Mount Zion Cemetery (Washington, D.C.)

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Mount Zion Cemetery/Female Union Band Society Cemetery
Mt. Zion Cemetery 2.JPG
Mount Zion Cemetery (Washington, D.C.) is located in Washington, D.C.
Mount Zion Cemetery (Washington, D.C.)
Location27th Street NW at Mill Road NW, NW
Washington, D.C.
Coordinates38°54′42″N 77°3′16″W / 38.91167°N 77.05444°W / 38.91167; -77.05444Coordinates: 38°54′42″N 77°3′16″W / 38.91167°N 77.05444°W / 38.91167; -77.05444
Area3.1 acres (1.3 ha)
Built1808
Part ofGeorgetown Historic District (#67000025)
NRHP reference #75002050[1]
Significant dates
Added to NRHPAugust 6, 1975
Designated DCIHSApril 29, 1975

Mount Zion Cemetery/Female Union Band Society Cemetery is a historic cemetery located at 27th Street NW and Mill Road NW in the Georgetown neighborhood of Washington, D.C., in the United States.[2] The cemetery is actually two adjoining burial grounds: the Mount Zion Cemetery and Female Union Band Society Cemetery. Together these cemeteries occupy approximately three and a half acres of land. The property fronts Mill Road NW and overlooks Rock Creek Park to the rear. Mount Zion Cemetery, positioned to the East, is approximately 67,300 square feet in area; the Female Union Band Cemetery, situated to the West, contains approximately 66,500 square feet. Mount Zion Cemetery, founded in 1808 as The Old Methodist Burial Ground, was leased property later sold to Mount Zion United Methodist Church. Although the cemetery buried both white and black people since its inception, it served an almost exclusively African American population after 1849. In 1842, the Female Union Band Society purchased the western lot to establish a secular burying ground for African Americans. Both cemeteries were abandoned by 1950.

Both cemeteries are considered a single unit, and were added to the National Register of Historic Places on August 6, 1975.

History[edit]

In the early 1800's Georgetown was the northernmost port on the Potomac River. It was a major port for the slave and tobacco trade in the area and a center for mills and markets for the newly created city of Washington. Its population was one-third black - half freedmen and half slaves.

In 1808, the Montgomery Street Church (known as Dumbarton Street Methodist Episcopal Church after 1850) purchased the property later known as Mt. Zion Cemetery for the burial of their church members and their slaves.

Many blacks attended the Montgomery Street Church. Between 1801 and 1810 their numbers fluctuated between 37 and 97. At times nearly 50% of the congregation consisted of "coloured brethren." Dissatisfied because they were segregated within the white church, about 123 blacks attending the Montgomery Street Church met on June 3, 1814, to consider forming a separate congregation under the supervision of the parent church. In 1814, a group of blacks broke off from Montgomery Street Church to establish their own congregation, the Mount Zion Episcopal Church, recognized later as Mount Zion United Methodist Church.

The Female Union Band Society, a cooperative benevolent society formed by free black women whose members were pledged to assist one another in sickness and in death, and who desired a separate burying ground for free blacks, in 1842 purchased the West end of the Dumbarton Church Cemetery, adjacent to the Methodist grounds. On May 24th, 1879, Mount Zion United Methodist Church leased the East end of the Dumbarton Church Cemetery for 99 years. In ensuing years these distinct cemeteries were often referred to as the single entity Mount Zion Cemetery. [3]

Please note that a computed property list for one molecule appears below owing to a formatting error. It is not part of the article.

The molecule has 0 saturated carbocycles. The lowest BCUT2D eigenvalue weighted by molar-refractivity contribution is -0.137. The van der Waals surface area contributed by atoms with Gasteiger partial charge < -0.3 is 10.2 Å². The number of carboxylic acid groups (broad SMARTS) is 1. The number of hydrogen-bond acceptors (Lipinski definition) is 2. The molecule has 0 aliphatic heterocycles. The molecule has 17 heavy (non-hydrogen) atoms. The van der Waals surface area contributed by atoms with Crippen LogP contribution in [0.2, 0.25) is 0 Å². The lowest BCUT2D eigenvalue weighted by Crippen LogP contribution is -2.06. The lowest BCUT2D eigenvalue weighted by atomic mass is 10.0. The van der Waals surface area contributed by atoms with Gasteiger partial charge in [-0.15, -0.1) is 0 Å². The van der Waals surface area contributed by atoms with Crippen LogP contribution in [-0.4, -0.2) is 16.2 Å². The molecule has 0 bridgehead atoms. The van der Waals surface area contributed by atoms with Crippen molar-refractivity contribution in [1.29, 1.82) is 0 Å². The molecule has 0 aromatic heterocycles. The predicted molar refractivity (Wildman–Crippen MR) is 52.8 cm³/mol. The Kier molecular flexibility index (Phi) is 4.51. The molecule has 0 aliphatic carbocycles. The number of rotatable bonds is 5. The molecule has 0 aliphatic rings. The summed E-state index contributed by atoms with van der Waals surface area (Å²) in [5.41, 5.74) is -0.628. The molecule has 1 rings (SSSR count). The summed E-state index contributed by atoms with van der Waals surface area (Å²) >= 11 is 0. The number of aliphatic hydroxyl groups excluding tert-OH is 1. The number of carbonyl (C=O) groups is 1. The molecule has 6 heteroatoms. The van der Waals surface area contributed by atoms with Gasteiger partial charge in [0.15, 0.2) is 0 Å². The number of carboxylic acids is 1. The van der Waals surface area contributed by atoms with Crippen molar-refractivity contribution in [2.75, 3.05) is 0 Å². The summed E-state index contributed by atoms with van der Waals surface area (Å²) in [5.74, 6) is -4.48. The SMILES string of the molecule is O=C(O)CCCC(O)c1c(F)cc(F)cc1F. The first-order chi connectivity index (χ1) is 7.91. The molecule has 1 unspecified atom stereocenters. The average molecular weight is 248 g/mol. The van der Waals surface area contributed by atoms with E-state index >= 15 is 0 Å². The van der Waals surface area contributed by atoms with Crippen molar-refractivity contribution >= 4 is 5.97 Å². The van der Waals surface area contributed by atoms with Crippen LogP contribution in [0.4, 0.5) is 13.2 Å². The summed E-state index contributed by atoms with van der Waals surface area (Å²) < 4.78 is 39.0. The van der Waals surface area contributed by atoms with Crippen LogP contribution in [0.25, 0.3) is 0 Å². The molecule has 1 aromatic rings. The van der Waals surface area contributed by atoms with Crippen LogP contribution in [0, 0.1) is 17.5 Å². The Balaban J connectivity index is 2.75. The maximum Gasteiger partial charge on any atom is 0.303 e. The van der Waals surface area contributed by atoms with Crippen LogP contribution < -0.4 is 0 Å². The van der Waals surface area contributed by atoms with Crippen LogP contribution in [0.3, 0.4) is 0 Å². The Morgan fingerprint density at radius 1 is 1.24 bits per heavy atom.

The burial grounds are the resting place of free blacks, slaves and a small number of individuals of European heritage (those not disinterred and reburied in other cemeteries). Various citations suggest several German soldiers, fighting as members of the Kings German Legion in the War of 1812, are buried in the cemetery as well. The cemetery is believed to have served as a station for runaway slaves fleeing the South via the underground railroad.

Interments ceased in 1950.

The Afro-American Bicentennial Corporation conducted a historical study of the Mt. Zion section of the cemetery.

As the Mount Zion Cemetery/ Female Union Band Cemetery is one of the oldest remaining African American cemeteries in Georgetown and greater Washington, D.C., The Joint Committee on Landmarks designated the cemetery a Category II Landmark of importance that contributes to the cultural and visual beauty of the District. It was officially listed in the Register on August 6, 1975 in the areas of Archeology-Historic and Social/Humanitarian with an 1809-1950 period of significance. [4] While the cemetery is located within the Georgetown Historic District, its historical significance is sufficiently different to merit individual registration. The cemetery became a Historical Landmark of the National Capital in 1975, and was placed on the National Register of Historic Places, on August 6, 1975.[5]

Restoration is underway, by Dumbarton United Methodist Church and Trustees of the Female Union Band Society as owners of the properties, together with Mount Zion - Female Union Band Society, Historic Memorial Park, Inc. and the Society for the Preservation of Historic Georgetown.

References[edit]

  1. ^ "National Register Information System". National Register of Historic Places. National Park Service. July 9, 2010.
  2. ^ "Washington, DC--Mt. Zion Cemetery". Retrieved 11 March 2016.
  3. ^ Richardson, Steven J. (1989). "The Burial Grounds of Black Washington: 1880-1919". Records of the Columbia Historical Society, Washington, D.C. 52: 304–326. ISSN 0897-9049. Retrieved 22 February 2020.
  4. ^ https://npgallery.nps.gov/NRHP/GetAsset/NRHP/75002050_text
  5. ^ "Archived copy". Archived from the original on 2010-05-28. Retrieved 2011-10-31.CS1 maint: archived copy as title (link)

External links[edit]